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Trying Patience

Why do we need patience in an instant world where most things we consider desirable are available without waiting?  

And as if running into Starbuck’s wasn’t quick and convenient enough, they’ve revived instant coffee. Just fill a mug with instant hot water and stir in a packet of instant VIA® for instant caffeinated gratification.

It’s another instance of how patience has fallen on hard times these days. Why do we need patience in an instant world where most things we consider desirable are available without waiting?

Between the Internet and credit cards, we buy what we want with alarming swiftness. Pay a little extra and you can have it tomorrow thank to FedEx. Rather than taking the time to cook, we can have our food right away from restaurants, take-outs, or the microwave. Sex — real or virtual — is well within reach without patiently awaiting marriage.

The places where patience is required show us how impatient we really are. Think bumper-to-bumper traffic, slow service, long lines at the supermarket, and old magazines in the waiting room at most doctors’ offices. You get the idea and, in fact, just thinking about it is making you feel impatient.

Another side of this is that impatience has become a sort of a modern virtue and it’s certainly a status symbol. I’m way too busy and important to be kept waiting.

While impatience is in the air we breath, we’d be wrong to think it a modern problem.

Take, for example Quintus Septimius Florens Tertullianus better known to us as Tertullian. He was Born in Roman North Africa around AD 160 and converted to Christianity just before the year 200. Before his death about 220, he was a prolific author and thinker leaving behind books on apologetics and on practical Christian living including his treatise On Patience.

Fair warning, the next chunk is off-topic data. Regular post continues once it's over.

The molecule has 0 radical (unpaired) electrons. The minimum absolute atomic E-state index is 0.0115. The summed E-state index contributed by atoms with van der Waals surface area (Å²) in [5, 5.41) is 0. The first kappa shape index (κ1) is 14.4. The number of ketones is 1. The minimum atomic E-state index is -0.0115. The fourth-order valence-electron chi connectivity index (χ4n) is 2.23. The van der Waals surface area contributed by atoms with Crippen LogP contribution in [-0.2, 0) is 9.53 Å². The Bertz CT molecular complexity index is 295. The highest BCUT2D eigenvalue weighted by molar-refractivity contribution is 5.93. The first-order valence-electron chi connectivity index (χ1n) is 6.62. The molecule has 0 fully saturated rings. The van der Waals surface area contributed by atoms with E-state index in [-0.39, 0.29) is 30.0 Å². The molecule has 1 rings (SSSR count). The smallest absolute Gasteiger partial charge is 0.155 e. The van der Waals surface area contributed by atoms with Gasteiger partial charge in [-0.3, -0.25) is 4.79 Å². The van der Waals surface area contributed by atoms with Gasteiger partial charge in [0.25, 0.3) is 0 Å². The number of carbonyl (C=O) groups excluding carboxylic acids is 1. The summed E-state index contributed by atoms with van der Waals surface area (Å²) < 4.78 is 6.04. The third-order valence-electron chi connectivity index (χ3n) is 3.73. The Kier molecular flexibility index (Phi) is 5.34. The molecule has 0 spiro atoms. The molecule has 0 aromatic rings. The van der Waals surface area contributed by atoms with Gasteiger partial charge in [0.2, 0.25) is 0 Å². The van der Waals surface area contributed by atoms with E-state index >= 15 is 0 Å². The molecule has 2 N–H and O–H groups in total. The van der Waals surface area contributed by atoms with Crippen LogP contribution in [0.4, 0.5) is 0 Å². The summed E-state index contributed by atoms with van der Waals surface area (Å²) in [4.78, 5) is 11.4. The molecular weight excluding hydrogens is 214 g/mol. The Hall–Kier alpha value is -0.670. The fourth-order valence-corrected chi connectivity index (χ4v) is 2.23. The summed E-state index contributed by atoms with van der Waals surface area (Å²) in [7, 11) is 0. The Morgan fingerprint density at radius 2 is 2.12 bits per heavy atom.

Robert Louis Wilken in his masterful book The Spirit of Early Christian Thought writes:

On Patience is a work of spiritual discernment wholly out of character for the author. Tertullian himself was not a patient man, yet he showcased a dimension of the moral life that could easily have been shoved to the periphery.

Wilken points out that while patience was lauded as a virtue by Christians, it was not considered important in the ancient Greco-Roman world.

[Roman authors] Cicero and Seneca had written admiringly of the virtue of endurance, by which they meant perseverance in adversity, but said nothing about patience as Tertullian understood it.

The distinction between endurance and patience becomes clear when we understand that for Tertullian and other early Christian thinkers patience is first and foremost a characteristic of God. God, being omnipotent, does not experience adversity and thus does not persevere in the sense that we do, but God is patient — very patient.

God patiently puts up with us, the human race. He causes the sun to shine and the rain to fall on the good, the bad, and the ugly (Matthew 5:45). His doesn’t even zap those who persecute his Church, but is patient “not wanting anyone to perish, but everyone to come to repentance” (2 Peter 3:8-9). Tertullian comments that God is so patient that many do not repent and believe the Christian message because “they are so long without knowing that He is angry with the world.”

God’s patience, argues Tertullian, shows itself most wonderfully in Christ. In his incarnation, God in Jesus Christ “suffers Himself to be conceived in a mother’s womb, and awaits the time for birth; and, when born, bears the delay of growing up.” Jesus, the second Person of the Holy Trinity, lived hidden for nine months in Mary’s womb and then lived another 30 years in obscurity before his baptism inaugurated his public ministry. As he preached the gospel of the Kingdom and cared for the people:

He did not strive; He did not cry aloud; nor did any hear His voice in the streets. He did not break the bruised reed; the smoking flax He did not quench…. Not with that city even which had refused to receive Him was He wroth, when even the disciples had wished that the celestial fires should be forthwith hurled on so [abusive] a town [Luke 9:51-55].